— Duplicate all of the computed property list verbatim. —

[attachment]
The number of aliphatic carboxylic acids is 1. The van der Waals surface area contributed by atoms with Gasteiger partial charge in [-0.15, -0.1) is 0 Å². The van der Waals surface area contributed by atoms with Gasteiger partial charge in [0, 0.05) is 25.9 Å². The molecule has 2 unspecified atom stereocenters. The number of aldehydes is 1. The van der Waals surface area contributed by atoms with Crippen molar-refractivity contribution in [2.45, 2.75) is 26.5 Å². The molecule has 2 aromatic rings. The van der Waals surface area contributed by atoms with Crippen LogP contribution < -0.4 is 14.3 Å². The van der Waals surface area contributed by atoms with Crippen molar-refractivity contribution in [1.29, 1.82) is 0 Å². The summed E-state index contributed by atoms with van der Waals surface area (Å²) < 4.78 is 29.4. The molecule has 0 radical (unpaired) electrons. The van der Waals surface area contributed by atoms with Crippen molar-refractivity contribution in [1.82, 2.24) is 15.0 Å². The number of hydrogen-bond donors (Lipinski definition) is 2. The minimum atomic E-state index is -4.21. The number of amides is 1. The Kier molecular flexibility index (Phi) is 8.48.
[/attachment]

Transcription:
The number of aliphatic carboxylic acids is 1. The van der Waals surface area contributed by atoms with Gasteiger partial charge in [-0.15, -0.1) is 0 Å². The van der Waals surface area contributed by atoms with Gasteiger partial charge in [0, 0.05) is 25.9 Å². The molecule has 2 unspecified atom stereocenters. The number of aldehydes is 1. The van der Waals surface area contributed by atoms with Crippen molar-refractivity contribution in [2.45, 2.75) is 26.5 Å². The molecule has 2 aromatic rings. The van der Waals surface area contributed by atoms with Crippen LogP contribution < -0.4 is 14.3 Å². The van der Waals surface area contributed by atoms with Crippen molar-refractivity contribution in [1.29, 1.82) is 0 Å². The summed E-state index contributed by atoms with van der Waals surface area (Å²) < 4.78 is 29.4. The molecule has 0 radical (unpaired) electrons. The van der Waals surface area contributed by atoms with Crippen molar-refractivity contribution in [1.82, 2.24) is 15.0 Å². The number of hydrogen-bond donors (Lipinski definition) is 2. The minimum atomic E-state index is -4.21. The number of amides is 1. The Kier molecular flexibility index (Phi) is 8.48.